?Few words have the power to simultaneously sour stomachs and whet appetites like the mention of raw meat. Indians abhor the idea. Ethiopians consider it their national dish. We once knew a Russian butcher who insisted a plate of raw bacon was the ultimate companion to a glass of vodka. Attitudes amongst American eaters, though, are decidedly more skeptical.

Yes, we've read The Jungle, we've seen Food, Inc. and we remember what our mothers told us about touching an unwashed cutting board. Still, there is something about eating raw beef so primally decadent, so unabashedly rich, that it makes ignoring the 'uncooked food' warning printed at the bottom of the menu well worth it. Hell, if Lady Gaga is wearing it, why shouldn't be eating it?

If you do decide to throw E. coli caution into the wind and sample some raw beef, Los Angeles may be the ultimate destination. Here is a round up of some of the city's more intriguing uncooked offerings (children, the elderly, and pregnant women be forewarned).

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Yuk Hwe; Credit: chow.com

Yuk Hwe; Credit: chow.com

10. Yuk Hwe (Yook Hoe): Found at a few meat-centric restaurants in Koreatown, Yuk hwe is popular as a topping for bibimbap or as an anju, a soju-friendly appetizer. Thin 'noodles' of raw beef are marinated in soy, garlic, and sesame oil then topped with a raw quail egg and matchsticks of crisp Korean pear. Baek Ha Chong, 3929 W. Olympic Blvd., Los Angeles (323) 935-5554

Beef Carpaccio; Credit: Flickr/eeto

Beef Carpaccio; Credit: Flickr/eeto

Kibbeh Nayeh; Credit: streetgourmetla

Kibbeh Nayeh; Credit: streetgourmetla

Kitfo; Credit: Flickr/mmmyoso

Kitfo; Credit: Flickr/mmmyoso

Mettwurst; Credit: Flickr/bayernernst

Mettwurst; Credit: Flickr/bayernernst

Koi Soi; Credit: Flickr/mmmyoso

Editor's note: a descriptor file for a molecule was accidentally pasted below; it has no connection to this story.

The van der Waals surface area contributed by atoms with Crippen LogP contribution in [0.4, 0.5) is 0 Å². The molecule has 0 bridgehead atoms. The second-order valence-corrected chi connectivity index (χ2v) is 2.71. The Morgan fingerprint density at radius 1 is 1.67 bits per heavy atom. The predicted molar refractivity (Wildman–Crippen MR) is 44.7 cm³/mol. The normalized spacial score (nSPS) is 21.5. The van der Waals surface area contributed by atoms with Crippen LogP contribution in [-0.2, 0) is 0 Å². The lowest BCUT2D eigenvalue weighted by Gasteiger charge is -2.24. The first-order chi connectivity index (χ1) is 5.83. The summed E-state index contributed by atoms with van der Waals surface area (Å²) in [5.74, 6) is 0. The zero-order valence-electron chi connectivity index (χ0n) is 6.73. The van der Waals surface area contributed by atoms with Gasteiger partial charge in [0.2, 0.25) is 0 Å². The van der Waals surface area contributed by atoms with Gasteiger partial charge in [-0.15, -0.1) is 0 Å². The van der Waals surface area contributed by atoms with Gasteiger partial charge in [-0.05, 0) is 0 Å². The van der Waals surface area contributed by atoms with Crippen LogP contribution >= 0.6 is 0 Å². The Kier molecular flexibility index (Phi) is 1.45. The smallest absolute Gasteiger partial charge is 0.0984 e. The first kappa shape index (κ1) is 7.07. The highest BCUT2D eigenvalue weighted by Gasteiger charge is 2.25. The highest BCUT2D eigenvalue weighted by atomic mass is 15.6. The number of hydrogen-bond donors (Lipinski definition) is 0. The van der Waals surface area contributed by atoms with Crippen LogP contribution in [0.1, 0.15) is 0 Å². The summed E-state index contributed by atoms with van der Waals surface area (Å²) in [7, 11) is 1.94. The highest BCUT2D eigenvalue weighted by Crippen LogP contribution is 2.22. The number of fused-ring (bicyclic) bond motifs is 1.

Koi Soi; Credit: Flickr/mmmyoso

Gyu Tataki; Credit: Flickr/josewolff

Gyu Tataki; Credit: Flickr/josewolff


4. Gyu Tataki:
If you don't mind paying for omakase at Urasawa, or securing access to a secretive Totoraku dinner, you can sample kobe beef tataki, a sliver of velvety, marbled raw beef whisked over the flame for a brief second. For a version made with a lesser cut (that doesn't equate to a month's rent) try Yabu in West L.A. Yabu, 11820 W Pico Blvd., Los Angeles 90064 (310) 473-9757

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Bo Tai Chanh; Credit: Flickr/triciawang

Bo Tai Chanh; Credit: Flickr/triciawang

Steak Tartare; Credit: wolfgangpuck.com

Steak Tartare; Credit: wolfgangpuck.com

Carne Apache; Credit: Tatiana Arbogast

Carne Apache; Credit: Tatiana Arbogast

1. Carne Apache: ?The most elusive member of the list, carne apache is simply ceviche with ground beef substituted in for seafood. Cacao Mexicatessen and Sofiy's Catering both offer superb versions upon special request, though only for catered parties. As for a restaurant or street cart that serves it, the search continues. Cacao Mexicastessen 1576 Colorado Blvd., Los Angeles (323) 478-2791 (upon special request, catering only)